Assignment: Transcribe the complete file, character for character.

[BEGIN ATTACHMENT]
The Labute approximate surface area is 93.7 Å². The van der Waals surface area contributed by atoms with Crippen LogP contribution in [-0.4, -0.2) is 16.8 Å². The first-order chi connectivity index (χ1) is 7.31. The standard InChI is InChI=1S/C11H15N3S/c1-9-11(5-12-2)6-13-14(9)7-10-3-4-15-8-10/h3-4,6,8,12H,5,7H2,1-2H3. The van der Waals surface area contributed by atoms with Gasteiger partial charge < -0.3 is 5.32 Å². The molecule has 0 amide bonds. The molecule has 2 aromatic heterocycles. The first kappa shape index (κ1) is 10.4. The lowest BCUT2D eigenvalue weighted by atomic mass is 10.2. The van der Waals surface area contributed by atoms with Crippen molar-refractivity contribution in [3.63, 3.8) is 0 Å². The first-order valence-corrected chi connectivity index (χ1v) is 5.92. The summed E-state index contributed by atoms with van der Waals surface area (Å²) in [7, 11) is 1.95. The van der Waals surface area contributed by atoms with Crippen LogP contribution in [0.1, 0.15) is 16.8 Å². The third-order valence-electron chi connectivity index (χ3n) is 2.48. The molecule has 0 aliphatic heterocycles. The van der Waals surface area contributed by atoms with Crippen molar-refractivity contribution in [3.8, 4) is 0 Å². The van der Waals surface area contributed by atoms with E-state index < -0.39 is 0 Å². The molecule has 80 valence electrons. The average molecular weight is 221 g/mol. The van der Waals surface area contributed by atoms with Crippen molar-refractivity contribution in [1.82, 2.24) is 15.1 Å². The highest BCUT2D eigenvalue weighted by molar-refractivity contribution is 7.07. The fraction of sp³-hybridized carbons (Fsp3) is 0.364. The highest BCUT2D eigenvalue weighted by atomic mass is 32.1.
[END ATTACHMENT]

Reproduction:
The Labute approximate surface area is 93.7 Å². The van der Waals surface area contributed by atoms with Crippen LogP contribution in [-0.4, -0.2) is 16.8 Å². The first-order chi connectivity index (χ1) is 7.31. The standard InChI is InChI=1S/C11H15N3S/c1-9-11(5-12-2)6-13-14(9)7-10-3-4-15-8-10/h3-4,6,8,12H,5,7H2,1-2H3. The van der Waals surface area contributed by atoms with Gasteiger partial charge < -0.3 is 5.32 Å². The molecule has 0 amide bonds. The molecule has 2 aromatic heterocycles. The first kappa shape index (κ1) is 10.4. The lowest BCUT2D eigenvalue weighted by atomic mass is 10.2. The van der Waals surface area contributed by atoms with Crippen molar-refractivity contribution in [3.63, 3.8) is 0 Å². The first-order valence-corrected chi connectivity index (χ1v) is 5.92. The summed E-state index contributed by atoms with van der Waals surface area (Å²) in [7, 11) is 1.95. The van der Waals surface area contributed by atoms with Crippen LogP contribution in [0.1, 0.15) is 16.8 Å². The third-order valence-electron chi connectivity index (χ3n) is 2.48. The molecule has 0 aliphatic heterocycles. The van der Waals surface area contributed by atoms with Crippen molar-refractivity contribution in [3.8, 4) is 0 Å². The van der Waals surface area contributed by atoms with E-state index < -0.39 is 0 Å². The molecule has 80 valence electrons. The average molecular weight is 221 g/mol. The van der Waals surface area contributed by atoms with Crippen molar-refractivity contribution in [1.82, 2.24) is 15.1 Å². The highest BCUT2D eigenvalue weighted by molar-refractivity contribution is 7.07. The fraction of sp³-hybridized carbons (Fsp3) is 0.364. The highest BCUT2D eigenvalue weighted by atomic mass is 32.1.